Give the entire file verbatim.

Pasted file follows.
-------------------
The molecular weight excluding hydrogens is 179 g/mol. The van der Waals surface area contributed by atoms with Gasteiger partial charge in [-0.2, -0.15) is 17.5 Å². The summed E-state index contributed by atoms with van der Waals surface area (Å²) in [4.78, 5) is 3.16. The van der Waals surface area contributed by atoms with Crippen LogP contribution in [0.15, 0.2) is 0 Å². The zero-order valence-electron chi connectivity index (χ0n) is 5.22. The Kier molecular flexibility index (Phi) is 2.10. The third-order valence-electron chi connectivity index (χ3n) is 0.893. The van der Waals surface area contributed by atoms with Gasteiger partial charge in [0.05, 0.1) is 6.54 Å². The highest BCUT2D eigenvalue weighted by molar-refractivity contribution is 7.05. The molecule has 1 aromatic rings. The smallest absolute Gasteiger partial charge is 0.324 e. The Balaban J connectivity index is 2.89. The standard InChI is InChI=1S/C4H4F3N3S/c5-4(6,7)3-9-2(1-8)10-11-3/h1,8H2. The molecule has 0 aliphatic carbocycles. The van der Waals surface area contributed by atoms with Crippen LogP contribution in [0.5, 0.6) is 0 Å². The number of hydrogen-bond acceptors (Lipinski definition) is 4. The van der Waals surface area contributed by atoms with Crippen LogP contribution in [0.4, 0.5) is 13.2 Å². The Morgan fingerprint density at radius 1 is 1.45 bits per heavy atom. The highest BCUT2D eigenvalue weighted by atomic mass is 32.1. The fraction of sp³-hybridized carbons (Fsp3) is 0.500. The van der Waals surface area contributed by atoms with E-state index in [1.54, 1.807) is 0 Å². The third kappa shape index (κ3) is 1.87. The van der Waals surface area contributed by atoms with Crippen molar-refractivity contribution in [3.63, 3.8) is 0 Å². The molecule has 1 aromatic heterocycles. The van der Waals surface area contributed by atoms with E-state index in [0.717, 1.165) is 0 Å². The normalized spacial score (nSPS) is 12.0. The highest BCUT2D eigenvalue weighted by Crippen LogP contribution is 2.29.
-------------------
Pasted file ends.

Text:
The molecular weight excluding hydrogens is 179 g/mol. The van der Waals surface area contributed by atoms with Gasteiger partial charge in [-0.2, -0.15) is 17.5 Å². The summed E-state index contributed by atoms with van der Waals surface area (Å²) in [4.78, 5) is 3.16. The van der Waals surface area contributed by atoms with Crippen LogP contribution in [0.15, 0.2) is 0 Å². The zero-order valence-electron chi connectivity index (χ0n) is 5.22. The Kier molecular flexibility index (Phi) is 2.10. The third-order valence-electron chi connectivity index (χ3n) is 0.893. The van der Waals surface area contributed by atoms with Gasteiger partial charge in [0.05, 0.1) is 6.54 Å². The highest BCUT2D eigenvalue weighted by molar-refractivity contribution is 7.05. The molecule has 1 aromatic rings. The smallest absolute Gasteiger partial charge is 0.324 e. The Balaban J connectivity index is 2.89. The standard InChI is InChI=1S/C4H4F3N3S/c5-4(6,7)3-9-2(1-8)10-11-3/h1,8H2. The molecule has 0 aliphatic carbocycles. The van der Waals surface area contributed by atoms with Crippen LogP contribution in [0.5, 0.6) is 0 Å². The number of hydrogen-bond acceptors (Lipinski definition) is 4. The van der Waals surface area contributed by atoms with Crippen LogP contribution in [0.4, 0.5) is 13.2 Å². The Morgan fingerprint density at radius 1 is 1.45 bits per heavy atom. The highest BCUT2D eigenvalue weighted by atomic mass is 32.1. The fraction of sp³-hybridized carbons (Fsp3) is 0.500. The van der Waals surface area contributed by atoms with E-state index in [1.54, 1.807) is 0 Å². The third kappa shape index (κ3) is 1.87. The van der Waals surface area contributed by atoms with Crippen molar-refractivity contribution in [3.63, 3.8) is 0 Å². The molecule has 1 aromatic heterocycles. The van der Waals surface area contributed by atoms with E-state index in [0.717, 1.165) is 0 Å². The normalized spacial score (nSPS) is 12.0. The highest BCUT2D eigenvalue weighted by Crippen LogP contribution is 2.29.